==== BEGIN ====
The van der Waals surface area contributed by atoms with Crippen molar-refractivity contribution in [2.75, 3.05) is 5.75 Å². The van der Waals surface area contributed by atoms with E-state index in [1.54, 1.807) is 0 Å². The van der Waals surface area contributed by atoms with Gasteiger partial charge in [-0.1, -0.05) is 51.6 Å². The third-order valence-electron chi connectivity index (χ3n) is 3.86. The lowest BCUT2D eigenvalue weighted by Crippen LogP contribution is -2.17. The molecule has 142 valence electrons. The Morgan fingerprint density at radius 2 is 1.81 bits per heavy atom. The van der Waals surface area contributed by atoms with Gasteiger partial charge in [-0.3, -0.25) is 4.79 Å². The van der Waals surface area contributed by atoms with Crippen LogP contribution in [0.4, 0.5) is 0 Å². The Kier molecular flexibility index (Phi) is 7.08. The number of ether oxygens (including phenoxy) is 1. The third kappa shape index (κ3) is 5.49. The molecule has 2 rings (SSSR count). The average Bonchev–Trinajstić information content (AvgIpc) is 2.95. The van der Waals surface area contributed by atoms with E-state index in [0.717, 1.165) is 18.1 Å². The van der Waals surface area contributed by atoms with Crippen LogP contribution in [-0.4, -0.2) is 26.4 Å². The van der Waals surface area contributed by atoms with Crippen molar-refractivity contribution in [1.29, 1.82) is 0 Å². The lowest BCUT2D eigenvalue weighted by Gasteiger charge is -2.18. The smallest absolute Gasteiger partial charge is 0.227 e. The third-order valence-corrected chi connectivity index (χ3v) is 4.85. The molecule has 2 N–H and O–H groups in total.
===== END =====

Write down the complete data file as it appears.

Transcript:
The van der Waals surface area contributed by atoms with Crippen molar-refractivity contribution in [2.75, 3.05) is 5.75 Å². The van der Waals surface area contributed by atoms with E-state index in [1.54, 1.807) is 0 Å². The van der Waals surface area contributed by atoms with Gasteiger partial charge in [-0.1, -0.05) is 51.6 Å². The third-order valence-electron chi connectivity index (χ3n) is 3.86. The lowest BCUT2D eigenvalue weighted by Crippen LogP contribution is -2.17. The molecule has 142 valence electrons. The Morgan fingerprint density at radius 2 is 1.81 bits per heavy atom. The van der Waals surface area contributed by atoms with Gasteiger partial charge in [-0.3, -0.25) is 4.79 Å². The van der Waals surface area contributed by atoms with Crippen LogP contribution in [0.4, 0.5) is 0 Å². The Kier molecular flexibility index (Phi) is 7.08. The number of ether oxygens (including phenoxy) is 1. The third kappa shape index (κ3) is 5.49. The molecule has 2 rings (SSSR count). The average Bonchev–Trinajstić information content (AvgIpc) is 2.95. The van der Waals surface area contributed by atoms with E-state index in [0.717, 1.165) is 18.1 Å². The van der Waals surface area contributed by atoms with Crippen LogP contribution in [-0.4, -0.2) is 26.4 Å². The van der Waals surface area contributed by atoms with Crippen molar-refractivity contribution in [1.29, 1.82) is 0 Å². The lowest BCUT2D eigenvalue weighted by Gasteiger charge is -2.18. The smallest absolute Gasteiger partial charge is 0.227 e. The third-order valence-corrected chi connectivity index (χ3v) is 4.85. The molecule has 2 N–H and O–H groups in total.